“Our collaboration with Tübingen spans 10 years, and this is a vote of confidence in AUC.”
Echoing the same sentiment, Leonie Mühlbauer, a CMEPS alum from the University of Tübingen, said, “The exchange semester at AUC and staying in Cairo allowed me to make friends worldwide and practice my Arabic daily. Classes were challenging but incredibly rewarding and worthwhile.”
Program cohorts are small, with a maximum of 20 students per year. “This facilitates opportunities for closer exchange between students and the many out-of-classroom learning experiences organized throughout the program,” said Sika.
“Over the past couple of decades, a truly transnational community of knowledge has emerged in social sciences that had long remained nationally based or at most transatlantic scholarly dialogues. CMEPS not only profits from that emergent community; it develops and fosters it in ways that future generations will benefit from deeply.”
Joint classes allow for dynamic interactions between Egyptian, German and other international students, and the University of Tübingen's Institute of Political Science –– one of Germany’s top-ranked political science institutions –– teaches some of the modules. The program highlights the relationship between societies and states in the MENA region as well as the dynamics of social and political transformation, focusing on comparative politics and development with an emphasis on the politics, society, cultures and languages of the Middle East.
“Over the past couple of decades, a truly transnational community of knowledge has emerged in social sciences that had long remained nationally based or at most transatlantic scholarly dialogues,” said Nathan Brown (CASA@AUC ‘84), professor of political science and international affairs at The George Washington University and an AUC trustee. “CMEPS not only profits from that emergent community; it develops and fosters it in ways that future generations will benefit from deeply.”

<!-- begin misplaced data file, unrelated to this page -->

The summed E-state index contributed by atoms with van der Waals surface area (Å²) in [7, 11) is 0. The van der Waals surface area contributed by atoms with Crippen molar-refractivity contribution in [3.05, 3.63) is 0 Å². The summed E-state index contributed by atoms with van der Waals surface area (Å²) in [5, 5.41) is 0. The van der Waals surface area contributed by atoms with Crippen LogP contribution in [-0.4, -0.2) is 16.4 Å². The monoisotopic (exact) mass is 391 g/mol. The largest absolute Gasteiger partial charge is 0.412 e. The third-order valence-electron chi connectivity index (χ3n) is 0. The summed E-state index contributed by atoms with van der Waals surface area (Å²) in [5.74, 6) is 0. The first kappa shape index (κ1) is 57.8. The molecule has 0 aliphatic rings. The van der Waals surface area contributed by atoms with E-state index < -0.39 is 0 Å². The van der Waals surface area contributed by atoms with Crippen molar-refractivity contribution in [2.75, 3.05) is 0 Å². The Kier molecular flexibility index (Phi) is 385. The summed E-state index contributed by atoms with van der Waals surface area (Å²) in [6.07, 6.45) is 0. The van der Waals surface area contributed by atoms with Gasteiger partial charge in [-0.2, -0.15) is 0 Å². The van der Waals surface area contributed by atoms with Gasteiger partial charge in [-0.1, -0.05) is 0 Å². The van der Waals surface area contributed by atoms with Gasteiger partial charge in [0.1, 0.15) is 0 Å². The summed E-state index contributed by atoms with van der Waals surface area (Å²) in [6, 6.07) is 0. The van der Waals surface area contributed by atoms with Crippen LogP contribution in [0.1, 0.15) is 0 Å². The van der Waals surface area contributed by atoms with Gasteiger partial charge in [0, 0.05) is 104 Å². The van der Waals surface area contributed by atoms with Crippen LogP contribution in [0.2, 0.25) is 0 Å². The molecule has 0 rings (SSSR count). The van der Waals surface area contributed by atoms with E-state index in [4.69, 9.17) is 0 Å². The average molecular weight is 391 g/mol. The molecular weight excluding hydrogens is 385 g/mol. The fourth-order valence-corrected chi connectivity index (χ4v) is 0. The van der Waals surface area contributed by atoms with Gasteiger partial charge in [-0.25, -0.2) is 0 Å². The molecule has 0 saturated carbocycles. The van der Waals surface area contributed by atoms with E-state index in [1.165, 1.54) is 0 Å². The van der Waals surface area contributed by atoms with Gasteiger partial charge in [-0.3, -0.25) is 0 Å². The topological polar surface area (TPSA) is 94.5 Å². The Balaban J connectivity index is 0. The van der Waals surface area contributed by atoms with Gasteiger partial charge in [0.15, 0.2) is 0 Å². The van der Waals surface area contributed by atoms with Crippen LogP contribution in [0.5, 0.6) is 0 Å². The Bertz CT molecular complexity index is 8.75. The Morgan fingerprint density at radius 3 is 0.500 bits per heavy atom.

To promote the link between theory and practice, the program includes study trips to international organizations, development agencies as well as political and cultural institutions in both countries. “This allows our students to network with leading scholars in the field as well as professional experts and career diplomats,” said Sika.
Besides the semester abroad, the program also constitutes a practicum module whereby students complete an internship with a public or private organization working in the field, usually in the host country –– gaining firsthand and cross-cultural experiences as well as boosting their employability and career readiness. In addition, the program includes a joint international research colloquium.
“CMEPS caters to both academia and practice, providing students with hands-on learning and a unique international profile, which paves the way for their success in a variety of professional pursuits,” Sika added.
Indeed, program alumni have gone on to pursue careers in academia at respected universities in Egypt and around the world. Many have joined the ranks of global entities, such as the International Labour Organization and various UN agencies, while others have pursued careers in government, media, banking, research and civic service. “The focus on Middle East politics and societies paves the way for students to work in a wide range of careers, from development and diplomacy to NGOs and think tanks,” said Sika.
And alumni testify to that. “Being a CMEPS scholar really opened doors for me in my professional and academic careers,” Elazazy said. “Earning a degree from two prestigious universities was a huge bonus. I built the connections and knowledge that enabled me to begin working as a research assistant in AUC’s Department of Political Science after graduation, publishing research with leading professors in the field.”